Publisher: Paris, France Organisation for Economic Co-operation and Development 2000Description: 203 p. : ill.Online Access: OECD iLibrary (Read only) Notes: Website : http://www.oecd.org "Education and skills"-- cover. Bibliography: p. 163Availability: (1)

From participation to leadership : evaluation of the Community Service Leadership Program

by Boese, Martina | Brotherhood of St Laurence.

Publisher: Fitzroy, Vic. Brotherhood of St Laurence 2010Description: ix, 32 p.Online Access: DOWNLOAD PDF Notes: Bibliography : p. 31-32 Summary: The Community Service Leadership Program (CSLP), developed by the Brotherhood of St Laurence and the Rotary Club of Melbourne, enabled disadvantaged young people in alternative educational settings to explore, devise and implement projects to benefit their local community. Evaluation by BSL researchers indicated that the model achieved positive outcomes for students (from increased communication and work-related skills to greater understanding of social issues), for teachers (in applying a pedagogy which fostered student initiative and interaction with the community) and for community organisations (in mutual respect between age-groups and between cultural groups).Availability: Items available for loan: Brotherhood of St Laurence (2).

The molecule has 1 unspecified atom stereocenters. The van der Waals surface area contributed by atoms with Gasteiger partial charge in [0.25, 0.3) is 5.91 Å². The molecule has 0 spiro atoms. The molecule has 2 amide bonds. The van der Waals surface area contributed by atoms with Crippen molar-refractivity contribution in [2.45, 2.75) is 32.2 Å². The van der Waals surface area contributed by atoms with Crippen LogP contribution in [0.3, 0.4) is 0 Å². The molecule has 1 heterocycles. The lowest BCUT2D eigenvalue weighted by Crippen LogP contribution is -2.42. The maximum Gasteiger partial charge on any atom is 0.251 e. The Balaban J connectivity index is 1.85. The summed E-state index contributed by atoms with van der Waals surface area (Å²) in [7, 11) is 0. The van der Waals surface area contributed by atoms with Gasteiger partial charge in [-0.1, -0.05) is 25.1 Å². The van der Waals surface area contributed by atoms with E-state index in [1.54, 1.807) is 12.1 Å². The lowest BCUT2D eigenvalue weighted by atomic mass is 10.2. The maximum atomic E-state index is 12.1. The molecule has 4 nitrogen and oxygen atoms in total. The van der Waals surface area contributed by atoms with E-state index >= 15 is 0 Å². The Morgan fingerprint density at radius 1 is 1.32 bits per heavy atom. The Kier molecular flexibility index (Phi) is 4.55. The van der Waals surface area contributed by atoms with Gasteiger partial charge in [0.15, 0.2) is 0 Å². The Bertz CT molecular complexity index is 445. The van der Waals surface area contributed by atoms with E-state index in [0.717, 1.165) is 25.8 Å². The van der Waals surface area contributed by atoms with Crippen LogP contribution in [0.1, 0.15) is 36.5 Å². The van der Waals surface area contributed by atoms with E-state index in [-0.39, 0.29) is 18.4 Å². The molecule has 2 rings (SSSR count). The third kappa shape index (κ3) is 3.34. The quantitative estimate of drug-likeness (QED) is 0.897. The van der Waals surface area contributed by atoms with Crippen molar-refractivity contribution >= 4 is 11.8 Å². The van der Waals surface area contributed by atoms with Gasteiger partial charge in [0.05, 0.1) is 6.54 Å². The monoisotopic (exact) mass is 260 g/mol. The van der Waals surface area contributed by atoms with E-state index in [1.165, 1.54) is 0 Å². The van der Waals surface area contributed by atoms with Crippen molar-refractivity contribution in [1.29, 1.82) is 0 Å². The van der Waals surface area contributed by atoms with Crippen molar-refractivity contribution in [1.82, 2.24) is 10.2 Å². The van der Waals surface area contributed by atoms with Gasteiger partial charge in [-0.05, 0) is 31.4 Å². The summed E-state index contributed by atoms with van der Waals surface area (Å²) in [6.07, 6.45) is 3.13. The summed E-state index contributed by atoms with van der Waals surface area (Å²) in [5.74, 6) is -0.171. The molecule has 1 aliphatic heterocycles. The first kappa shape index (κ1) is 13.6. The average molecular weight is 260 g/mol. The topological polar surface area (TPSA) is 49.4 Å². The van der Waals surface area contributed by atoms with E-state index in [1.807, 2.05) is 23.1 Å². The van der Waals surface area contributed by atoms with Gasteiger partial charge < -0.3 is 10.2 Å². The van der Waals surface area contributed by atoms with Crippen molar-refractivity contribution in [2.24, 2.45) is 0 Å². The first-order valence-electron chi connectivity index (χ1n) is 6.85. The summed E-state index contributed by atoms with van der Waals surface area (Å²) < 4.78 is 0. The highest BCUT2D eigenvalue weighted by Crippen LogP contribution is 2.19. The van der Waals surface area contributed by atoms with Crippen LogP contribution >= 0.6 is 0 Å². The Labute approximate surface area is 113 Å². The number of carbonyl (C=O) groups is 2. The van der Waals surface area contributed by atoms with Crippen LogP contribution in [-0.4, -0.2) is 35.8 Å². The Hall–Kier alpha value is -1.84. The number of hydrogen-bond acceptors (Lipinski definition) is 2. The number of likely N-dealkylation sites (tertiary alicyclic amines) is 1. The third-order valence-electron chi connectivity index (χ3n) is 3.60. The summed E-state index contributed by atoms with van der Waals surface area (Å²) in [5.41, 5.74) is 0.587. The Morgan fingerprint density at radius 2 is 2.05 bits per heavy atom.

Hot topic : ICT teaching and learning support services : strategic ICT advisory service /

by Lamshed, Reece | Australia. Department of Education, Employment and Workplace Relations.

Publisher: Canberra, A.C.T. Australia. Department of Education, Employment and Workplace Relations 2009Description: v, 55 p. : ill.Online Access: DOWNLOAD PDF Notes: This report is part of the Strategic ICT Advisory Service, funded by the Australian Government?s Department of Education, Employment and Workplace Relations.Summary: This report uses a series of case studies to develop a dynamic and responsive ICT service model that attends to the day-to-day user demands and the ever-changing ICT environment, but at the same time, maintains standards and security.Availability: Items available for loan: Brotherhood of St Laurence (1).

Hunger for learning : nutritional barriers to children's education /

by Child Poverty Action Group.

Publisher: Auckland, N.Z. Child Poverty Action Group NZ 2011Description: PDF.Online Access: Electronic copy Notes: July 2011 Bibliography : p. 41-47Summary: "Hunger for Learning reports on an important piece of work undertaken by the Child Poverty Action Group. It provides significant data about the experiences of schools which have provided breakfast programmes and about what is required to run these programmes effectively to meet the needs of their students and school communities. It identifies both the advantages of those programmes and the requirements to ensure that all children start the school day adequately nourished. On the basis of the data gathered and the experiences of the national and international initiatives, CPAG is recommending here that breakfast programmes be started in all decile 1 and 2 primary and intermediate schools, supported by a dedicated budget allocation and local business and community partnerships."Availability: (1)